So who are the uninsured? They are folks in our community who mostly work for small businesses. One would think that in a country that values entreprenuership, work and family, that we would take care of our workers and their families by making sure they all have equal opportunity to access quality, affordable health care no matter the size of the business they work for.

The other argument that should resonate particularly with small business people is the inefficiency of the current system. Health care insurance is ridiculously expensive, particularly so for folks who are not part of large byuying groups (big business, unions, professional associations, etc.). One of the reasons for the heavy cost is that the private insurance delivery system is incredibly inefficient in delivering the product. Small buisness people know better than most how crucial it is to control costs. The big business of health insurance delivery seems to believe thay can just pass these cost along to us.

What most of us don't know is that the government is already paying the lions' share of health insurance costs in this country.

the amount of public health spending in the U.S. is greater than the combined public and private spending of nations which provide universal comprehensive health insurance. A single-payer system could provide such coverage to all Americans with no need for additional health dollars.

So we could provide equal opportunity for an all inclusive health care insurance sytem without spending additional tax dollars. Is that not a win-win for middle class taxpayers and small business people?

So why do we not already have such a sytem?

Mangle the Memes

The first thing to understand is that there is a powerful lobby in this country that is determined to maintain the status quo. One of the main ways this lobby goes about maintaining the status quo is by demonizing the alternatives. So let's talk about what we are not suggesting.

We are not talking about socialized medicine. Remember, this discussion is about health care insurance. The main problem is not with our health care delivery system. So do not let anyone get away with telling you that it is.

We are not talking about some inefficient government bureacracy deciding who gets what health care procedure and when. In fact, an efficient health care insurance system will put even more of the choice for health care decisions back into the hands of the doctors and their patients. Doctors and patients will take back the decision making from some faceless private insurance bureaucrat.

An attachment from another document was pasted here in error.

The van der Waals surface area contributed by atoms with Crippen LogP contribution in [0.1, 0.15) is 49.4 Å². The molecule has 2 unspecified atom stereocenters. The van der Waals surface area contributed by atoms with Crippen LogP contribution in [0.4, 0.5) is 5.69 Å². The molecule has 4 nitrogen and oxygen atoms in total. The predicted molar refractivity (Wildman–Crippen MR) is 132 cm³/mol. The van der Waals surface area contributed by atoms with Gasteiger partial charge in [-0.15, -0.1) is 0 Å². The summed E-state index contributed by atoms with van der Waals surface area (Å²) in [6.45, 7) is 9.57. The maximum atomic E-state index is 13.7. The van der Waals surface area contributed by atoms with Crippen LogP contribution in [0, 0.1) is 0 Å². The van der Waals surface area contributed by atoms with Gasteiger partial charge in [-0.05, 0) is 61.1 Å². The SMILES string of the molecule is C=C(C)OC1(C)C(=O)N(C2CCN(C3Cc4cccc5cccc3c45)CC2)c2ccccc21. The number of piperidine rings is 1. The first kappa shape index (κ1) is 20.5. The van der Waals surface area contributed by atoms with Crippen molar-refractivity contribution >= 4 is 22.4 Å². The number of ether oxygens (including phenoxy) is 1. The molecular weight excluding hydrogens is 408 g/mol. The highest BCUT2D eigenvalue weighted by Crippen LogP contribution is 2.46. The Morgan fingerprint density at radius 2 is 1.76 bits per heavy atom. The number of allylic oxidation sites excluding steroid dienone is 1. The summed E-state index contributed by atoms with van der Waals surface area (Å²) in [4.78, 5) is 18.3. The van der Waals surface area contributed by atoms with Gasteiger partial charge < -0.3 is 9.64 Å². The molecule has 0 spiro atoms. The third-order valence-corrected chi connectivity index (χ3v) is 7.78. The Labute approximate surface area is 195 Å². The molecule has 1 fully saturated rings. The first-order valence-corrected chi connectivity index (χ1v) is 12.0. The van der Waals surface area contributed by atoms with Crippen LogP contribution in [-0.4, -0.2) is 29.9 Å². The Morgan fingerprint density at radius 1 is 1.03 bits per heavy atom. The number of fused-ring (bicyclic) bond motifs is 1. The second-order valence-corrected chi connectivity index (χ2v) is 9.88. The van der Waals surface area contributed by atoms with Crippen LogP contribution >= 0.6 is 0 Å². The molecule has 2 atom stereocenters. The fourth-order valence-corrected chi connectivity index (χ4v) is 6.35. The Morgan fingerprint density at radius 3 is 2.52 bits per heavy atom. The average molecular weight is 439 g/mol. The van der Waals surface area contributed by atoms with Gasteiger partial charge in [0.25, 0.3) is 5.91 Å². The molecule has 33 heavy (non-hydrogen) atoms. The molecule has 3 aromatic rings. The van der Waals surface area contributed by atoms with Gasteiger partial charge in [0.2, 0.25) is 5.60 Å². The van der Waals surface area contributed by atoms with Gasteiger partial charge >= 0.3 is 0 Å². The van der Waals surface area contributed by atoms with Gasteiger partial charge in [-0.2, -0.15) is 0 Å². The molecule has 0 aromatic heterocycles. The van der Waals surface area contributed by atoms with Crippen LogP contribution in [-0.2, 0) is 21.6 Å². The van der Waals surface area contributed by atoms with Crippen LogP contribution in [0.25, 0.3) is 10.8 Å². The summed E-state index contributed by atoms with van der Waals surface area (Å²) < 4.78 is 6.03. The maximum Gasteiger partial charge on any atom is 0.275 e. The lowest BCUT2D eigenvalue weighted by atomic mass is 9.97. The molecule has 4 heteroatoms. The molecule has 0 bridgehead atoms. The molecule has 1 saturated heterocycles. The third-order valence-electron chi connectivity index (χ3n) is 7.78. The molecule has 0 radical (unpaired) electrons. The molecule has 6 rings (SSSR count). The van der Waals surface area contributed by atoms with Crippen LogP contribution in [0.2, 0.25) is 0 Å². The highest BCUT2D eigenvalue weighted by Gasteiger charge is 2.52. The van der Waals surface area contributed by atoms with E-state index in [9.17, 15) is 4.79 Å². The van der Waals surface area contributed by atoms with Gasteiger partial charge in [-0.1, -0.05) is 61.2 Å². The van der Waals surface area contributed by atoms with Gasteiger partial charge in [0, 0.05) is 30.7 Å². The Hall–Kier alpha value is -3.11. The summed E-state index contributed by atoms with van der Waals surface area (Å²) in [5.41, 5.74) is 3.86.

How do we do that? With a single payer universal health insurance plan, we would wring the waste out of our health care insurance delivery system. Turns out this is a case where private industry is less efficient than government.

administration consumes 31.0 percent of U.S. health spending. Average overhead among private U.S.
insurers was 11.7
percent, compared with 1.3 percent for Canada’s single-payer
system and 3.6 percent for Medicare.

Who would have thought that the US government provides health insurance administration at one third the cost of private insurance?

We have a mutual responsibility to include working families in the health care insurance system. Healthy communities are productive communities. W can provide equal opportuity for access to affordable health care insurance at no additional costs to taxpayers. Ultimately we will have the luxury of seeing health care insurance costs falling for everyone.

So, get away from the keyboard and get out into your communities. Deliver thse messages to your elected officials and other opinion leaders in your community. A concerted netroots / grass roots campaign for single payer universakl health care insurance could get this issue past the tipping point.

What are you waiting for, someone else to do it? Start today.





3 comments:

fladem said...

This was really a great summary.

When I lived in Vermont, Howard Dean made a run at universal health care.

This summary would have been very useful during that debate/

BTW - How do I post a story. I would like to write something on the current tax revolt.

king said...